According to Rightmove, asking prices for houses fell by 3.1% in November compared with October. It is the largest monetary fall in asking prices since December 2007, when the last Credit Crunch was starting to take hold. But, as I have pointed on in my blog post House Price Crash, the figure for asking prices is highly deceptive. Sellers continue to be deluded as to what a reasonable price for their house is. They want the best of both worlds, by expecting to buy their next house at knock-down prices, whilst still obtaining the previous high price for their existing house. Selling prices are around 20-30% below asking prices already, in some cases more than that. In the last couple of weeks I have been doing a number of leisure drives around the area. It doesn't matter whether I go North, South, East or West, I have never in my lifetime seen so many houses up for sale. In every road there is a forest of for sale signs, and I know that some of these houses, despite having been reduced by more than 20% over recent months, have been up for sale for around a year.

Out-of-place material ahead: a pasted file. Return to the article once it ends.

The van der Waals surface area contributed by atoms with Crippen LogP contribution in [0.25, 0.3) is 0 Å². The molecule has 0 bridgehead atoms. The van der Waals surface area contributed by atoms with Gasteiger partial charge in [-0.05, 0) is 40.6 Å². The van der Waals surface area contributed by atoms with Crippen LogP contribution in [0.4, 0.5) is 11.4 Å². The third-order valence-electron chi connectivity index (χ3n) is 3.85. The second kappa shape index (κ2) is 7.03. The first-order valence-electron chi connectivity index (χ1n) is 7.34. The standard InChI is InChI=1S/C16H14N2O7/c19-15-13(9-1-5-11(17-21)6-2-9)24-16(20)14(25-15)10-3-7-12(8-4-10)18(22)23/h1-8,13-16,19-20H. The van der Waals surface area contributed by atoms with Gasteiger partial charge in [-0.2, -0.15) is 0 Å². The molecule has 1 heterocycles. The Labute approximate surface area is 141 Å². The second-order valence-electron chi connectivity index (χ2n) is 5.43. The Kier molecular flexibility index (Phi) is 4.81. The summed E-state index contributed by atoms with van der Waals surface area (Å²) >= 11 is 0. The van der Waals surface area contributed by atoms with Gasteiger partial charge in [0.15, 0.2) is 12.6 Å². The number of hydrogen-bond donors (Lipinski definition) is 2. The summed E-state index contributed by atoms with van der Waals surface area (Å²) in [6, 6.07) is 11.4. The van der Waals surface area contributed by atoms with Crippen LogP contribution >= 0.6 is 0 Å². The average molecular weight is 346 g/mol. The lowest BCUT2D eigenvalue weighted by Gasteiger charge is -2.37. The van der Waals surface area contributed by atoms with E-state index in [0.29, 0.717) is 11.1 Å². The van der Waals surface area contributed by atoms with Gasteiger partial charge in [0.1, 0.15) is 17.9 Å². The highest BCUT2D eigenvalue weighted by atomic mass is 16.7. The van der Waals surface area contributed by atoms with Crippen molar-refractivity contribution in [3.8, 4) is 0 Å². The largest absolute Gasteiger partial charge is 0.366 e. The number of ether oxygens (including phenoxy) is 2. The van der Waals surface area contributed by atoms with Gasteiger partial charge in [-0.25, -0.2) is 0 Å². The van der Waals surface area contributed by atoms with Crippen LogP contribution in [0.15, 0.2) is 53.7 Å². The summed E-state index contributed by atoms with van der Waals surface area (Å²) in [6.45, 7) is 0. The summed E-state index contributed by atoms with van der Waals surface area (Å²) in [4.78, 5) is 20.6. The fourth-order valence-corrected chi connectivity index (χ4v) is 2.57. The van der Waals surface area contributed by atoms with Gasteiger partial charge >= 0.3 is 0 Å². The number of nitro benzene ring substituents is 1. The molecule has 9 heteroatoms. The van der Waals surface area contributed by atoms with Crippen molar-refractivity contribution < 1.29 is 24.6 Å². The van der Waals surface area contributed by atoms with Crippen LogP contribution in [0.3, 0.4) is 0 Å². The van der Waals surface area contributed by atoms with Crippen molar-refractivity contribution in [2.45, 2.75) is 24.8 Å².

Rightmove also point to the fact that the only reason for a small up tick in sales, and mortgage approvals in recent weeks has been due to Buy-To-Let Landlords, taking advantage of falling prices and easier credit, to buy additional properties. But, that too is a negative contrarian indicator. The Buy-To-Let Landlords are not sophisticated investors. They are amateurs, individuals who have been encouraged by a thousand TV property programmes to believe that its easy to get rich quick through buying and renting property. Such investors are always the last “Bigger fools” to enter an overstretched market before it crashes. Exactly, the same could be witnessed in the Technology Bubble of the late 90's. Then too, no one wanted to hear the lone voice warning of a crash. Those carried along on the wave of euphoria, continued to argue that things would be different this time, right up to the point when the NASDAQ crashed by 75%!!!